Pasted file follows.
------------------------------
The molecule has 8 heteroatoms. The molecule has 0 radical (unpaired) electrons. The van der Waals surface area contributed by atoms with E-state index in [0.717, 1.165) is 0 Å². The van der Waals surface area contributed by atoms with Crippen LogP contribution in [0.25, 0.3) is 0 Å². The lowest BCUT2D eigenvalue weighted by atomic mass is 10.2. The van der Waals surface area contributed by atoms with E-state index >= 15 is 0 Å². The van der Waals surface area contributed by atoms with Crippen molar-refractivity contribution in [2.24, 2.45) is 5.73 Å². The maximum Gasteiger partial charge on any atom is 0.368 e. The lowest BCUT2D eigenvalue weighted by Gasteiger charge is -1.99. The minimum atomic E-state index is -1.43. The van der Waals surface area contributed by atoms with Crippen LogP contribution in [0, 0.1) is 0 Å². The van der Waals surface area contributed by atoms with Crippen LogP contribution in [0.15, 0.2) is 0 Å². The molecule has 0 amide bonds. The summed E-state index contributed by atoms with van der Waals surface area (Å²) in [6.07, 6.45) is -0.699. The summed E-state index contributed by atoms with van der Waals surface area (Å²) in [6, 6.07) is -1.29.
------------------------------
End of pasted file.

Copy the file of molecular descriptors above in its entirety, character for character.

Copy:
The molecule has 8 heteroatoms. The molecule has 0 radical (unpaired) electrons. The van der Waals surface area contributed by atoms with E-state index in [0.717, 1.165) is 0 Å². The van der Waals surface area contributed by atoms with Crippen LogP contribution in [0.25, 0.3) is 0 Å². The lowest BCUT2D eigenvalue weighted by atomic mass is 10.2. The van der Waals surface area contributed by atoms with E-state index >= 15 is 0 Å². The van der Waals surface area contributed by atoms with Crippen molar-refractivity contribution in [2.24, 2.45) is 5.73 Å². The maximum Gasteiger partial charge on any atom is 0.368 e. The lowest BCUT2D eigenvalue weighted by Gasteiger charge is -1.99. The minimum atomic E-state index is -1.43. The van der Waals surface area contributed by atoms with Crippen LogP contribution in [0, 0.1) is 0 Å². The van der Waals surface area contributed by atoms with Crippen LogP contribution in [0.15, 0.2) is 0 Å². The molecule has 0 amide bonds. The summed E-state index contributed by atoms with van der Waals surface area (Å²) in [6.07, 6.45) is -0.699. The summed E-state index contributed by atoms with van der Waals surface area (Å²) in [6, 6.07) is -1.29.